Governments around the world are taking major steps to clamp down on the anticompetitive practices of large technology companies. But the quest to rein in the power of these giants may have an unfortunate side effect for consumers: less free stuff.
One of the common themes among global antitrust regulators is that Big Tech has been able to use its vast financial resources and platforms to stifle smaller competitors. Last month’s U.S. House antitrust report contended that big American technology companies such as Apple Inc. and Google parent Alphabet Inc. have abused their market power to hurt upstarts and extend their dominance into different markets. This month, China’s antitrust watchdog issued a set of draft regulations that included rules against internet platforms such as Alibaba Group Holding Ltd. selling goods and services below cost, while the European Union said Amazon may have broken antitrust laws by using independent seller data on its marketplace to gain an advantage for its own products.
The goal of all this scrutiny is to root out abuses and create a more level playing field to allow for increased competition. This should benefit consumers in the long run. In the shorter term, however, we may have to accept some unpleasant consequences and inconveniences.
See, we all have grown accustomed to loss-making free services from technology companies. Consumers love Amazon’s free shipping for online purchases, an offering the company has subsidized to the tune of billions in annual shipping losses. Facebook Inc. delivers 100 billion messages a day on its WhatsApp messaging app, which it basically offers at no cost. The servers required to enable such a massive amount of communication are not cheap, but it’s worth it for Facebook to absorb the expense so it can keep users on its platform and within its ecosystem. The list goes on and on. But now, under the changing regulatory backdrop, tech companies may be less likely to keep offering these freebies.
It may already be happening. Earlier this month, I came across a seemingly benign announcement pertaining to Google Photos, which until now has provided users with free backup service for an unlimited number of digital photos and videos. The company said it plans to charge for use above a certain storage level starting in June, stating the policy change was needed to keep the service sustainable going forward. The implication is that hosting more than four trillion photos for nothing is losing the company so much money that it wants users to offset some of the costs. But it’s also true that just the existence of such a free service may hurt the prospects for startups looking to compete with Google in that area. Could Google’s policy change also be a signal it’s getting the message, and would rather take action itself than face the imposition of regulatory remedies?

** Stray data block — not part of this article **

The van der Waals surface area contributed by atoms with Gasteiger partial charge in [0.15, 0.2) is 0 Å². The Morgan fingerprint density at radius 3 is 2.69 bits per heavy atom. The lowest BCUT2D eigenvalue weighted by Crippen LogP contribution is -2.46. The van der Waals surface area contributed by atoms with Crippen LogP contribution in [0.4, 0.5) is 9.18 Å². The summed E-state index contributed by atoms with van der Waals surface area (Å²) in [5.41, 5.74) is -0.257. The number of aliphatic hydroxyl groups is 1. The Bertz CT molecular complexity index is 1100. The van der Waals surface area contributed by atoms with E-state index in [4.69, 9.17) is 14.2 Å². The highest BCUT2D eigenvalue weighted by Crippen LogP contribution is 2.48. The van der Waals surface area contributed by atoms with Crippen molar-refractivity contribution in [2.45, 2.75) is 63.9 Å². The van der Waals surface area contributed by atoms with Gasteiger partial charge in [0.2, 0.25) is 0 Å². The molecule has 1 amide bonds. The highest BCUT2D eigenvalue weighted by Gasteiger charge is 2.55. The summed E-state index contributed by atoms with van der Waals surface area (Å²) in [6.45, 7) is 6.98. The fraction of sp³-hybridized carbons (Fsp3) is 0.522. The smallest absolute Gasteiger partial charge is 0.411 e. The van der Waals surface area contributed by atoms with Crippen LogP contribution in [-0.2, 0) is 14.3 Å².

A Google spokeswoman said this wasn’t the case, adding that consumers have other photo storage options from Apple, Dropbox and Microsoft. I’m not necessarily saying that’s what’s happening here either, though I would note the other services require payment after a certain level of use. Nor am I predicting an imminent shuttering of the industry’s most famous freebies. Free shipping and free messaging will likely go on for the time being. However, I think Big Tech’s playbook of launching products without clear-cut business rationales is on borrowed time. The tide is shifting the other way and we should all be prepared to pay more — or start paying — for things we’ve taken for granted. –Bloomberg